A two-page questionnaire was handed out to the audience, and 50 valid surveys were gathered. The question was stated as “from your perspective, what are the most desirable five benefits you wish to see from processed meat products?.” The result is reported in the table below.

When later designing the most relevant health-related attributes to be evaluated, out of numerous nutrients, omega-3 fatty acids stood out as an appropriate candidate that met consumers’ health expectations of “enhance immunity” and “assist in memory.” Omega-3 fatty acids are proven nutrients that are beneficial for human health. These two types of fatty acids, namely the 20-carbon eicosapentaenoic acid (EPA) and the 22-carbon docosahexaenoic acid (DHA), contribute to the normal function of the heart and maintain normal vision and brain function, which are recognized by European Food Safety Authority and highlighted in the official regulation No. 432/2012 as permitted health claims made on foods.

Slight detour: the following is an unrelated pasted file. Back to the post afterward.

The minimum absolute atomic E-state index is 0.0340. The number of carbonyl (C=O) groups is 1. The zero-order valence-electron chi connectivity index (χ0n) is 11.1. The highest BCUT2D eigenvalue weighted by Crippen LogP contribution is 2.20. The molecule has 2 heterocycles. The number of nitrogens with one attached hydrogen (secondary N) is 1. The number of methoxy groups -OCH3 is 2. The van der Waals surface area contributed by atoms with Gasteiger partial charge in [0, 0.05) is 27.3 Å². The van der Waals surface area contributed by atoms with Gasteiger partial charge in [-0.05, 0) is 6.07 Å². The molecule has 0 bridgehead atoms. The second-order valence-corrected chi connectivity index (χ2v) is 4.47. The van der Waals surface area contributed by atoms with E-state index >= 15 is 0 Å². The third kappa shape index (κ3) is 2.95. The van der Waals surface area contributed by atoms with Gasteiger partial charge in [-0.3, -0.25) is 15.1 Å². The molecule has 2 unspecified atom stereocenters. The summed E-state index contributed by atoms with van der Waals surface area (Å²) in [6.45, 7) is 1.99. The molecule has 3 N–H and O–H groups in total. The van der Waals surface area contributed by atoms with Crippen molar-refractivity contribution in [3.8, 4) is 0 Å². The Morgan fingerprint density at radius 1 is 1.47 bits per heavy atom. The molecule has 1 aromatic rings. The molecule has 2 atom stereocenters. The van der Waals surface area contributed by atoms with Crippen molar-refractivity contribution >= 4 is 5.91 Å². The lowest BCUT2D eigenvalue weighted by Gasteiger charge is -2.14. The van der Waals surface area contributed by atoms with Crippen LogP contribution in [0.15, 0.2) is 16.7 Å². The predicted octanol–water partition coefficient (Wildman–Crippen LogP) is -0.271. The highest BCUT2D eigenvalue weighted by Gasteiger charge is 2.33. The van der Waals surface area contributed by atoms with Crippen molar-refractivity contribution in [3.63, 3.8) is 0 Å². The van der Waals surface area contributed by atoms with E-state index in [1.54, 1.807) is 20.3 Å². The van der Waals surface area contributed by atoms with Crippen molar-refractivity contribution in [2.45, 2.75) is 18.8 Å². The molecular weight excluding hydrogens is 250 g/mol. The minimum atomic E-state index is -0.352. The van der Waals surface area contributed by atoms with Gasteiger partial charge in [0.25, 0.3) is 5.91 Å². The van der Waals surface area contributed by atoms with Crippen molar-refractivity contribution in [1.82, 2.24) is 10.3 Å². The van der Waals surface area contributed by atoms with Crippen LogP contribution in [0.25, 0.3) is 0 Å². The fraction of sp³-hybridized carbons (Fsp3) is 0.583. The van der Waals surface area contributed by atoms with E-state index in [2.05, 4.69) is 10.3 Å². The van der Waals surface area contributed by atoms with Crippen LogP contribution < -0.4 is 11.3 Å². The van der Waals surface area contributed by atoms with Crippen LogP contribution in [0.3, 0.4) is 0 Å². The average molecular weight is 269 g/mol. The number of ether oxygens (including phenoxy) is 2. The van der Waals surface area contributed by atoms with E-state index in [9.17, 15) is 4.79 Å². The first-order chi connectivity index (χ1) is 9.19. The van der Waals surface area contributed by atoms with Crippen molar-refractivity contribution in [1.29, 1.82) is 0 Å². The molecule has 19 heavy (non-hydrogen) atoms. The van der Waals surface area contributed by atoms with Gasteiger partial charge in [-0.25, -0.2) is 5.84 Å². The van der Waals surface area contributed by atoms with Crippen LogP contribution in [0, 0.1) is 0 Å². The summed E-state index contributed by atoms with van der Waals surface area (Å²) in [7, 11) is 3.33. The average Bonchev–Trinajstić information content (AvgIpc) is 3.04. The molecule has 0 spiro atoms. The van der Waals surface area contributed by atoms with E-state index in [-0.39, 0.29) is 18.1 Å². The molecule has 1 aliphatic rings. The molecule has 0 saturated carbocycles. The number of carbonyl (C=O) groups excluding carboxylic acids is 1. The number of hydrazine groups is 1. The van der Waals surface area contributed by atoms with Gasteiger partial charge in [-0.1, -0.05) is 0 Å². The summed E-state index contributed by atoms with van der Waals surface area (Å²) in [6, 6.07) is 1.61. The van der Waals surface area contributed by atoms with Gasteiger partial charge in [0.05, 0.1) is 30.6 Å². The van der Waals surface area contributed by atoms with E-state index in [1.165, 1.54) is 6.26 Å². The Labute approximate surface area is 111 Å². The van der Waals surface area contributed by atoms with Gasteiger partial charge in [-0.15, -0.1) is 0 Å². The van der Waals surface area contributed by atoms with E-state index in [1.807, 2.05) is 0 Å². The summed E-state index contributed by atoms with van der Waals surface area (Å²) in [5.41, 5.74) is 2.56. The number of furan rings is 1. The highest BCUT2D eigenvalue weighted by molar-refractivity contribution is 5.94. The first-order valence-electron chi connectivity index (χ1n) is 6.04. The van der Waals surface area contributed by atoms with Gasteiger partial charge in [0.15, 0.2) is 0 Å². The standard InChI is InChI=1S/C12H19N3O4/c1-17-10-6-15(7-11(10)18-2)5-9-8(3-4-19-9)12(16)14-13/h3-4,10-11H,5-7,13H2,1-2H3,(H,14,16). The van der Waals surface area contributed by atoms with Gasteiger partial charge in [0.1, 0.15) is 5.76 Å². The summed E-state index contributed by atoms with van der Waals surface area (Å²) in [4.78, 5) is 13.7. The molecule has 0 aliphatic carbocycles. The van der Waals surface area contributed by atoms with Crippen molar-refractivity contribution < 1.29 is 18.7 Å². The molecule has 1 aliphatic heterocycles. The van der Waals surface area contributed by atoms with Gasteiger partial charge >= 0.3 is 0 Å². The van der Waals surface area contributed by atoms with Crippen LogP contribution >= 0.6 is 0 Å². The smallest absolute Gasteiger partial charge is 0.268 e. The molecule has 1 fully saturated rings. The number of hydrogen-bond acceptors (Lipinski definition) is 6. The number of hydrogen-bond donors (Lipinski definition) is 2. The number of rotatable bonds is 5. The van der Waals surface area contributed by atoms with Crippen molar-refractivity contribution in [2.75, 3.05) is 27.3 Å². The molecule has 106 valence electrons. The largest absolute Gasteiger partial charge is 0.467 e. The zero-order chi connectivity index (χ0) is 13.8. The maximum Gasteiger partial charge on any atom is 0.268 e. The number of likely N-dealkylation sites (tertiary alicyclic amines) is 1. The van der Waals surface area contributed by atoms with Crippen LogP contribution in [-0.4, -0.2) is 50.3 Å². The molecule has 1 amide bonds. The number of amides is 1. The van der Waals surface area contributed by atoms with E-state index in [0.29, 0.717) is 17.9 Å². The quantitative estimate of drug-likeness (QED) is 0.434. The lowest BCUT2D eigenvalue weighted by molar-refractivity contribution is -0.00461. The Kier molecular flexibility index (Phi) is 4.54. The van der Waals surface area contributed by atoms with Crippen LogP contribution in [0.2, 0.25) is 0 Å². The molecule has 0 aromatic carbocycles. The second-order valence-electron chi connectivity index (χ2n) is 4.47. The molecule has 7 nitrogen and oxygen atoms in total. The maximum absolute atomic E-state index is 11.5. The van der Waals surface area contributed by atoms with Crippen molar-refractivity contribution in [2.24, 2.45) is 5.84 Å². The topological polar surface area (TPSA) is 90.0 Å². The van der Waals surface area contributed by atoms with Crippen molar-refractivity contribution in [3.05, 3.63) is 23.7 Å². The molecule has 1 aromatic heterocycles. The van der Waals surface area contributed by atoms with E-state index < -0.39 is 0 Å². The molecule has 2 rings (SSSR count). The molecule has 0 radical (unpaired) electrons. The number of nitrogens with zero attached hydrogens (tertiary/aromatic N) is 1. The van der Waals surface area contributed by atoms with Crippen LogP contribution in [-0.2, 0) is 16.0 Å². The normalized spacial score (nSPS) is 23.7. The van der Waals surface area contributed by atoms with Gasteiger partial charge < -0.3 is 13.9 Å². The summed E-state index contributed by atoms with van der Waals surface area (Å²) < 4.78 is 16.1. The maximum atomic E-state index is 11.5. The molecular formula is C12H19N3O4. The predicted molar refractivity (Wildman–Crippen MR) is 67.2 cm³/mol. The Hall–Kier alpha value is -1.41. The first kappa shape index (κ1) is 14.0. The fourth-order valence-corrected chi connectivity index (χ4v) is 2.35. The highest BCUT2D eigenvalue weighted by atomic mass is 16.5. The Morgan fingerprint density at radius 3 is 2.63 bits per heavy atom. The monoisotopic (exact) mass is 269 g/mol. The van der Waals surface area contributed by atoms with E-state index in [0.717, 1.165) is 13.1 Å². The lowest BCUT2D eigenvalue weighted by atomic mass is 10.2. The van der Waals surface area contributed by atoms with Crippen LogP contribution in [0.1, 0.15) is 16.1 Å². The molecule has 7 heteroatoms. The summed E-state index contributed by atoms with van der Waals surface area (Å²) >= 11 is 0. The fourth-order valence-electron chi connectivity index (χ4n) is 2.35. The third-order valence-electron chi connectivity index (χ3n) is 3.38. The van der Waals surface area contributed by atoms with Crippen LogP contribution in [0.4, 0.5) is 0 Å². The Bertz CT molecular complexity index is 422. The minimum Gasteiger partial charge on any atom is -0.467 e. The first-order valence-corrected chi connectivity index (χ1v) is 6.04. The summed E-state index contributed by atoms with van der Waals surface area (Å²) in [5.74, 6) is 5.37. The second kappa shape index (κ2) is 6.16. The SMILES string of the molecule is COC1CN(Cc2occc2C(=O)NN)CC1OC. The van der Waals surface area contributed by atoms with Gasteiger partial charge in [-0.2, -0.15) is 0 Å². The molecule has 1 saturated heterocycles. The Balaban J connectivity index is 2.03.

The collected information was later referred to in the process of research design.

Table A1

Appendix 2 Pretest results on consumption and purchasing habits of pork sausages among Beijing consumers

As little was known about Chinese consumers’ consumption and purchasing habits of pork sausages in the existing literature, a pretest was conducted to gather behavioral information in this regard. Questionnaire surveys were conducted via in-person interviews from July 27 to August 4, 2018. A total of 264 random consumers (54.5% female and 45.5% male) were interviewed in supermarkets located in the inner suburban districts (namely Haidian and Chaoyang) of Beijing, where retail food outlets were highest concentrated (Ortega et al., 2016).